Tarras signs feature MR

Tarras residents: “New airport more of a gamble than a strategy.”

Tarras community members are claiming that Christchurch Airport (CIAL) does not have the funding or shareholder backing for a new Central Otago airport. However, the airport company told Crux today that it can not only build a new airport but that it will successfully co-exist with Queenstown Airport.

CIAL project manager Michael Singleton said “Tarras and Queenstown airports can co-exist. Realistically, Tarras and Wanaka are alternatives in the short term. The site and location of Tarras means that it can provide regional connectivity for longer into the future than Wanaka can.”

The site of CIAL's proposed new international airport at Tarras.

So far, the reaction from Tarras residents to the airport proposal has been overwhelmingly negative with their recent research highlighting what they claim are serious weaknesses in CIAL’s management structure and strategy.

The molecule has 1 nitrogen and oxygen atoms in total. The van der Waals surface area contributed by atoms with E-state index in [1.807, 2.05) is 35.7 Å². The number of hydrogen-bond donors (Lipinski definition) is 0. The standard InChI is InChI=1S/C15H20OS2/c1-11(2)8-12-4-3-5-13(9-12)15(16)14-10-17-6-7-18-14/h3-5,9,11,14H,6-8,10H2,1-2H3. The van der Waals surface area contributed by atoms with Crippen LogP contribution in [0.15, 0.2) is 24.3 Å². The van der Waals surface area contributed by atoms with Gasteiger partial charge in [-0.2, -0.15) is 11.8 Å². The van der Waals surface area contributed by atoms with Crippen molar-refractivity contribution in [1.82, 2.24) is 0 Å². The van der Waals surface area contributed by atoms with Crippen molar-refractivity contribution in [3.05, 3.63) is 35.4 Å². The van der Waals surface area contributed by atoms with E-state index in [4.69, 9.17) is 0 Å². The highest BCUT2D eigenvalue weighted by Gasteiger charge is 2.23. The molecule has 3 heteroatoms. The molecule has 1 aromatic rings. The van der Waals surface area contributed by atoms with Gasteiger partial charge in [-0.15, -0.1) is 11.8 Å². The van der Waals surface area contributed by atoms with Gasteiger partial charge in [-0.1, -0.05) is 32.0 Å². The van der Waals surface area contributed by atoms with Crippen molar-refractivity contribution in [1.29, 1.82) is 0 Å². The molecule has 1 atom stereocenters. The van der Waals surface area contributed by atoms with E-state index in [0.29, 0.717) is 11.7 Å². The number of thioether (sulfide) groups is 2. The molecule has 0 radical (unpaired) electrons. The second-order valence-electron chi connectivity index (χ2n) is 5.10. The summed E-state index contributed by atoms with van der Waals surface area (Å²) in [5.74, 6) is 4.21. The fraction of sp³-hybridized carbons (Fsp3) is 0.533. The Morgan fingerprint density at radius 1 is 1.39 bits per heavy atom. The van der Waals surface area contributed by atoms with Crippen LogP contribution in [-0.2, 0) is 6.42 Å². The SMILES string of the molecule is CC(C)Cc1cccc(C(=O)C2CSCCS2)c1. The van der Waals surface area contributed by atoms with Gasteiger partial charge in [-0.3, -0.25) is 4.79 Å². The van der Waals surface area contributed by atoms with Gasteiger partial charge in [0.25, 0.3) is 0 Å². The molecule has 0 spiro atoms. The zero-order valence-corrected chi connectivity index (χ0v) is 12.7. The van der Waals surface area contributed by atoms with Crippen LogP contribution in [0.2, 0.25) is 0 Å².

Here are some of their key points:

  • The Christchurch Airport CEO Malcolm Johns was paid $898,640 last year including a $100,000 bonus directly linked to the Tarras airport project. Other staff have since lost their jobs or had their wages frozen.
  • The Christchurch airport company owes $7 million in GST, PAYE and other taxes – no IRD penalties are being applied post Covid.
  • Various CIAL debt facilities are being increased or extended.
  • There is currently no obvious way to fund Tarras airport, but the airport company’s “outdated” constitution allows it to sell shares to raise cash. The shares currently belong to the NZ Government and the ratepayers of Christchurch.

The picture painted by the Tarras community has some similarities with the Queenstown Airport Corporation and their relationship with the Queenstown Lakes District Council as well as QLDC ratepayers. Tarras residents say that CIAL is running their own race while keeping vital commercial details from both Christchurch City Council ratepayers (who own 75% of CIAL) and the Government (25% ownership.)